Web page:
The Scale of a Family

Book Review of “Moonglow by Michael Chabon.

156ca-moonglow2bsmallReaders of Michael Chabon’s novels know that he has a wonderful way of mixing reality and fiction, to the extent that the lines can feel very blurred. I noticed this in his “The Amazing Adventures of Kavalier & Clay,” which won him the Pulitzer. Although that novel, (which I really should review someday) focuses on the rise of superhero comic books, with an aside into the realm of magical realism, this book takes on a much more personal form. Here, Chabon takes the last 10 days of his grandfather’s life (well, step-grandfather, to be precise) and uses the recounting of the events of this man’s life in order to create a fictional biography, or memoir. In this way, Chabon not only makes protagonists out of real-life relatives, but he also places himself and other family members into the cast of characters.

Apparently, Chabon’s (step) grandfather led a fascinating life. As an engineer, he was fascinated with rocketry, and that led to his fascination with the space program. Before this, during WW2, he was one of the people assigned to hunt down the scientists working for the Nazis to bring them back to the US. His wife, Chabon’s (biological) grandmother hid from the Nazis in a convent, where she gave birth to Chabon’s mother (out of wedlock). The effect this had on her mental health ended up being both a point of attraction and frustration throughout their lives together. It also seems that without him, Chabon’s mother might have had a worse childhood than she had (which was nowhere near ideal, and in some cases, appalling).

Bringing all of this together into something that was this entertaining seems practically impossible. However, Chabon’s precision balancing the facts and history with the human elements of the characters kept this from feeling morbid or depressing. At the same time, Chabon carefully injected humor and compassion into the imaginary events and conversations, without ever trivializing anything or anyone involved. In this way, Chabon was able to blur the lines between imagination and reality, thereby bringing the whole story to life. This reminded me of how historical events can feel more real when dramatized, docu-drama style.

That Chabon used his own family members in this fashion also struck me as terribly brave. Not just because of how his family may or may not have reacted to this book, but because sometimes authors can actually get too close to their own characters. If this happens, we easily recognize this by their including too much detail, or finding ways to stick things in which are superfluous or irrelevant. That can often manifest with meandering texts of inexplicable tangents that flow from one off topic subject to another, ad tedium (a la some of John Irving’s more recent novels). Chabon comes dangerously close to crossing this line (for example, with the whole bit about trying to hunt down a cat-killing boa constrictor, or all the perfectly scaled models he builds of rockets and spacecrafts), but thankfully succeeds in holding himself back, for the most part. What we have here is a gathering of accounts that feel loving, human and realistic, but somehow still a thing of fiction.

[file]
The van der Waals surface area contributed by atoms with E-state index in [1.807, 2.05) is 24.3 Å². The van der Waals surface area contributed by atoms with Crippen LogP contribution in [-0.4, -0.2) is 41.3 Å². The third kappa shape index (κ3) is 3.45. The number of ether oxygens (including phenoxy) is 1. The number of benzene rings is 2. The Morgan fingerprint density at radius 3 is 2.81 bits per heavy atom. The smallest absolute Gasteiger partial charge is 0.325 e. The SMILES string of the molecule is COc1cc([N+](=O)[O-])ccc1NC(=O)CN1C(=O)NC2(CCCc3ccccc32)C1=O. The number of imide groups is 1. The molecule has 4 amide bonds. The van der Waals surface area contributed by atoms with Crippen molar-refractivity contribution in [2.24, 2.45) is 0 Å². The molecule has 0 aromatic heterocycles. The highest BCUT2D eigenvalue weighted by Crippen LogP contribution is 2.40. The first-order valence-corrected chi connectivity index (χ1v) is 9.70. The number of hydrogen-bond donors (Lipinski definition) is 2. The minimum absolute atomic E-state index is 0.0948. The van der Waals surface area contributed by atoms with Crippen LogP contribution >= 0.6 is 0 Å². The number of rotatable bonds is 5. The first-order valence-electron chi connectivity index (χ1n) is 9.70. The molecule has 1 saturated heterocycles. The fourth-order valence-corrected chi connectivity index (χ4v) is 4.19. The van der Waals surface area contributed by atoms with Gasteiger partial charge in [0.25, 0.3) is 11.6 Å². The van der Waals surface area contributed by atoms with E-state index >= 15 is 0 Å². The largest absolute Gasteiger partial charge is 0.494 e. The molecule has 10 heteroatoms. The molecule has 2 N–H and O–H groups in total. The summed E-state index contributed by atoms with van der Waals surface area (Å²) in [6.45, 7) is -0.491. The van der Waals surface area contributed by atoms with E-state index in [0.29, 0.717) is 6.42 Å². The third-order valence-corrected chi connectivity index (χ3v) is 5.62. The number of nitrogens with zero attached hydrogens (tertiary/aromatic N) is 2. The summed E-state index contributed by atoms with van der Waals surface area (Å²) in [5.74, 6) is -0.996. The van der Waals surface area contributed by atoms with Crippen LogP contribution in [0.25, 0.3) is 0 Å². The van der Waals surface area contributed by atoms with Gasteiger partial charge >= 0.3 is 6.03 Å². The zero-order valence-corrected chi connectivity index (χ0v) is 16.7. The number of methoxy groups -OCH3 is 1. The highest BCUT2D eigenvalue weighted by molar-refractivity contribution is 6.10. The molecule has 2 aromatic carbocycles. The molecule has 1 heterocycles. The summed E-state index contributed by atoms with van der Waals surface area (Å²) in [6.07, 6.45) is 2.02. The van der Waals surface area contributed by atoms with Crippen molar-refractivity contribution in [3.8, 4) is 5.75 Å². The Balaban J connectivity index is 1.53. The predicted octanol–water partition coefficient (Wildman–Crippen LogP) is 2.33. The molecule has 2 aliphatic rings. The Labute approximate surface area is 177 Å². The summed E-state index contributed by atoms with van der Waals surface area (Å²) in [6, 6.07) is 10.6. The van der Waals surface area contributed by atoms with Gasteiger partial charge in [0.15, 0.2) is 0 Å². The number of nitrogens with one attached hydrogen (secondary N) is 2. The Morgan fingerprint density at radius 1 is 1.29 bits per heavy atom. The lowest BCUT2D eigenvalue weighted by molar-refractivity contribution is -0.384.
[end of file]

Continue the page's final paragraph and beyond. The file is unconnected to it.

In his introduction, Chabon states that he wrote this novel as a sort of rebellion against the secrets his family kept, and which he felt were detrimental to them all. After his saying this, it was very impressive how Chabon leads us to his climactic twist dealing his family’s ultimate secret, and potentially the most damaging one of all. What I loved was that Chabon slips this in with an “ah-ha” moment, instead of beating us on the head with it. That allowed him use this to just color everything he’s written before then faintly, leaving you with questions that compel you to read to the close of the book. I would say more about this, but that might lead to spoilers, so just trust me on this – it will raise eyebrows. In short, I found this a praiseworthy novel, that well deserves (at least most of) the accolades it is already getting. I found it worthy of a strong four and a half stars out of five.


“Moonglow” by Michael Chabon published by Harper Collins, released November 22, 2016 is available (via these affiliate links) from Amazon, Kobo Books (USA, Canada & Australia), iTunes (iBook or audiobook), the website, The Book Depository (free worldwide delivery), new or used from Alibris or used from Better World Books (promoting literacy and libraries), as well as from an IndieBound store near you. I would like to thank the publishers for sending me an ARC of this novel via NetGalley in exchange for a fair review.

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